President Donald Trump's new executive order empowering the Treasury Department to target individuals, companies and banks involved in business with North Korea casts a wide net. It runs the gamut of sectors from construction, energy, fishing and financial services, to information technology, manufacturing, medical, mining, textiles, transportation, and operation of any port of entry on land and sea.
Essentially, Section 4 of the order allows the United States government to freeze any and all funds associated with entities that do any kind of trade with North Korea.
"That is the bunker buster clause, and it is quite a powerful warning," Dr Sung-Yoon Lee, professor of Korean Studies at the Fletcher School of Law and Diplomacy at Tufts University in Boston, told The Straits Times.
Yet, analysts caution that it will still take months for sanctions to bite, and North Korean strongman Kim Jong Un may well conduct more tests as he rushes to perfect a deterrent nuclear missile system even as his economy - and the people - begins to suffer.
"Even in the best of sanctions, there is a time lag," Ms Shihoko Goto, senior associate for North-east Asia at the Woodrow Wilson Centre's Asia Programme, told The Straits Times. "There is technology that has already been developed that is in the works."
Dr Balbina Hwang, visiting professor at Georgetown University, told The Straits Times: "The North Korean regime has decided it wants nukes for strategic reasons, and sanctions alone will never achieve the goal of changing that."
Treasury Secretary Steve Mnuchin told journalists that the new executive order "allows us to freeze or block any transactions with any financial institution anywhere in the world that facilitates any transactions with the blocked person". He said: "The objective is for (North Korea) to stop their missile tests and give up their nuclear weapons."
Earlier, at a bilateral meeting with Mr Trump, Japanese Premier Shinzo Abe said: "Dialogue for the sake of dialogue would not produce anything. The key at this moment is to exercise and apply pressure against North Korea in a robust manner."
Key points of expanded sanctions
WASHINGTON • United States President Donald Trump has ordered a widening of US sanctions against North Korea in an attempt to get it to shut down its programme to develop nuclear weapons. Here is a look at some of them.
• The US government will freeze the funds of any entity that does any kind of business with North Korea. This includes entities that own, control or operate any port in North Korea, including any seaport, airport or land port of entry; anyone who has engaged in at least one significant importation from or exportation to North Korea of any goods, services or technology; any North Koreans, including those that have engaged in commercial activity that generates revenue for the government of North Korea or the Workers' Party of Korea.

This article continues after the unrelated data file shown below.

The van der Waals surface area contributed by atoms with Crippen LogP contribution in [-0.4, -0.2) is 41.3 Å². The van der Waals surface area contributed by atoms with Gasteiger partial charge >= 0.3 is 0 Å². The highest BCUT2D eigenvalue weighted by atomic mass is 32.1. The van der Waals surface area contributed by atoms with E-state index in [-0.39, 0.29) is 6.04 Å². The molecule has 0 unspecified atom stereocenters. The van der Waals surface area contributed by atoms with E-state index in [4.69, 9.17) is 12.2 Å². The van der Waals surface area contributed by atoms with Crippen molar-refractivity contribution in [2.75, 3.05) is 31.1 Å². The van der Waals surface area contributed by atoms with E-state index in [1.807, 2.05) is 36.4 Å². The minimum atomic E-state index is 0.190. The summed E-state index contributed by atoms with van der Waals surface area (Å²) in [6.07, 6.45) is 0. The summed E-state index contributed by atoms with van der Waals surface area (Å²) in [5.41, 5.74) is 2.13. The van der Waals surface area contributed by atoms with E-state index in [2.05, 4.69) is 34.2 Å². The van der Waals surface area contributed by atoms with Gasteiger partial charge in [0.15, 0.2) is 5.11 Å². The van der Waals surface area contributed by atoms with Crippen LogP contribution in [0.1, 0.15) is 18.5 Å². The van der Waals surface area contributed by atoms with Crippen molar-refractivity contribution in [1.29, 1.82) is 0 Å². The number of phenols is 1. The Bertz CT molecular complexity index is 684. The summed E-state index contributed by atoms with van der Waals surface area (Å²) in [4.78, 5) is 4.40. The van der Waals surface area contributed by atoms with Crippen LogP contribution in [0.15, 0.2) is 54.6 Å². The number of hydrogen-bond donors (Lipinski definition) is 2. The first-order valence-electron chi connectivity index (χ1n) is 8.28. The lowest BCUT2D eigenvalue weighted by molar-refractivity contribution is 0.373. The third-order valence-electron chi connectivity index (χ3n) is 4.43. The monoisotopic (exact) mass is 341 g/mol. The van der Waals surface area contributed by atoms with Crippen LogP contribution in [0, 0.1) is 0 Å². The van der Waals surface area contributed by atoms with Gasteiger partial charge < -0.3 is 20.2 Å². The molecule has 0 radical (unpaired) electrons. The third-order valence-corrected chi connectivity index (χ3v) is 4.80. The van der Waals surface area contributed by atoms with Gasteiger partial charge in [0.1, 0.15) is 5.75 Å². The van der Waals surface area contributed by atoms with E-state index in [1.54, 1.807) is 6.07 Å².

• The order essentially covers a wide range of industries, from construction, energy, fishing and financial services to information technology, manufacturing, medical, mining, textiles, transportation and operation of any port of entry on land and sea.
• No ship or aircraft can visit the US within 180 days of going to North Korea. The same restriction would apply to any vessel involvement in ship-to-ship transfers with North Korean vessels.
• Banks doing business in North Korea will not be allowed to operate in the United States.
SOURCE: REUTERS, WASHINGTON POST, AGENCE FRANCE-PRESSE
"This (new executive order) is consistent with the approach we had with Iran," said Mr Anthony Ruggiero, a sanctions expert and senior fellow at the Foundation for Defence of Democracies. "That was forcing countries and companies and individuals and banks to choose between the US and Iran, and in this case, it is North Korea."
In May 2015, French bank BNP Paribas SA was ordered by a US judge to forfeit US$8.83 billion (S$11.8 billion) and pay a US$140 million fine for violating sanctions on Iran, Sudan and Cuba.
But as the current crisis inexorably escalates, analysts have been warning that the language from Mr Trump only reinforces the Pyongyang regime's deep-rooted belief in a potential US attack.
Last month, former US president Jimmy Carter wrote: "The harsh rhetoric from Washington and Pyongyang during recent months has exacerbated an already confrontational relationship… and probably eliminated any chance of good faith peace talks.
"All parties must assure North Koreans they will forgo any military action against them if North Korea remains peaceful."
But talks have a bad record, others contend. "The suggestion that negotiations will somehow alter the thread is not realistic," Mr Ruggiero said.
Dr Lee said North Korea's ideological goal is to unify the peninsula and drive the US out. There is still nothing to suggest Mr Kim will give up his nuclear weapons. That will not come until he feels the choice is either denuclearise or abdication or death. "Until that existential point is reached, denuclearisation is a pipe dream," he said.
Trump: Choose between US and North Korea. http://str.sg/4jRD